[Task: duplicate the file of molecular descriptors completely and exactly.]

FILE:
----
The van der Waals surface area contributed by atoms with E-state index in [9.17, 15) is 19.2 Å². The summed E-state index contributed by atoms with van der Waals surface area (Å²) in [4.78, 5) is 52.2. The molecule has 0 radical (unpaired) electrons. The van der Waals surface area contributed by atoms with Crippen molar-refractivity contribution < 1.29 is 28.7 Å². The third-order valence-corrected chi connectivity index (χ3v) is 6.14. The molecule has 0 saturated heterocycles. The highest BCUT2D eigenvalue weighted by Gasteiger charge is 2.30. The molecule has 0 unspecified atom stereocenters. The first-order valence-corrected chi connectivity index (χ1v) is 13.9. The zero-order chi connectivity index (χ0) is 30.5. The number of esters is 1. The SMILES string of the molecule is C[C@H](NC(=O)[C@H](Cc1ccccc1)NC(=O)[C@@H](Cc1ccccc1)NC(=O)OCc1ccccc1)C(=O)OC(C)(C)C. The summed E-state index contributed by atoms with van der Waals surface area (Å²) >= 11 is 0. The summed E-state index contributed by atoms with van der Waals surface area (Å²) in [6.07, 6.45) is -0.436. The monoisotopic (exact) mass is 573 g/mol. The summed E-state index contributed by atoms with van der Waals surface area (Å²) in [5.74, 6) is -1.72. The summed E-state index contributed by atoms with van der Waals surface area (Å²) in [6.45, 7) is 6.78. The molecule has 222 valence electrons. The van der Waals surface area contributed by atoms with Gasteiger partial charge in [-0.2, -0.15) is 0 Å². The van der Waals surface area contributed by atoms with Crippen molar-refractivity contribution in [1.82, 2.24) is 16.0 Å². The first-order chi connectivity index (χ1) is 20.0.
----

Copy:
The van der Waals surface area contributed by atoms with E-state index in [9.17, 15) is 19.2 Å². The summed E-state index contributed by atoms with van der Waals surface area (Å²) in [4.78, 5) is 52.2. The molecule has 0 radical (unpaired) electrons. The van der Waals surface area contributed by atoms with Crippen molar-refractivity contribution < 1.29 is 28.7 Å². The third-order valence-corrected chi connectivity index (χ3v) is 6.14. The molecule has 0 saturated heterocycles. The highest BCUT2D eigenvalue weighted by Gasteiger charge is 2.30. The molecule has 0 unspecified atom stereocenters. The first-order valence-corrected chi connectivity index (χ1v) is 13.9. The zero-order chi connectivity index (χ0) is 30.5. The number of esters is 1. The SMILES string of the molecule is C[C@H](NC(=O)[C@H](Cc1ccccc1)NC(=O)[C@@H](Cc1ccccc1)NC(=O)OCc1ccccc1)C(=O)OC(C)(C)C. The summed E-state index contributed by atoms with van der Waals surface area (Å²) >= 11 is 0. The summed E-state index contributed by atoms with van der Waals surface area (Å²) in [6.07, 6.45) is -0.436. The monoisotopic (exact) mass is 573 g/mol. The summed E-state index contributed by atoms with van der Waals surface area (Å²) in [5.74, 6) is -1.72. The summed E-state index contributed by atoms with van der Waals surface area (Å²) in [6.45, 7) is 6.78. The molecule has 222 valence electrons. The van der Waals surface area contributed by atoms with Gasteiger partial charge in [-0.2, -0.15) is 0 Å². The van der Waals surface area contributed by atoms with Crippen molar-refractivity contribution in [1.82, 2.24) is 16.0 Å². The first-order chi connectivity index (χ1) is 20.0.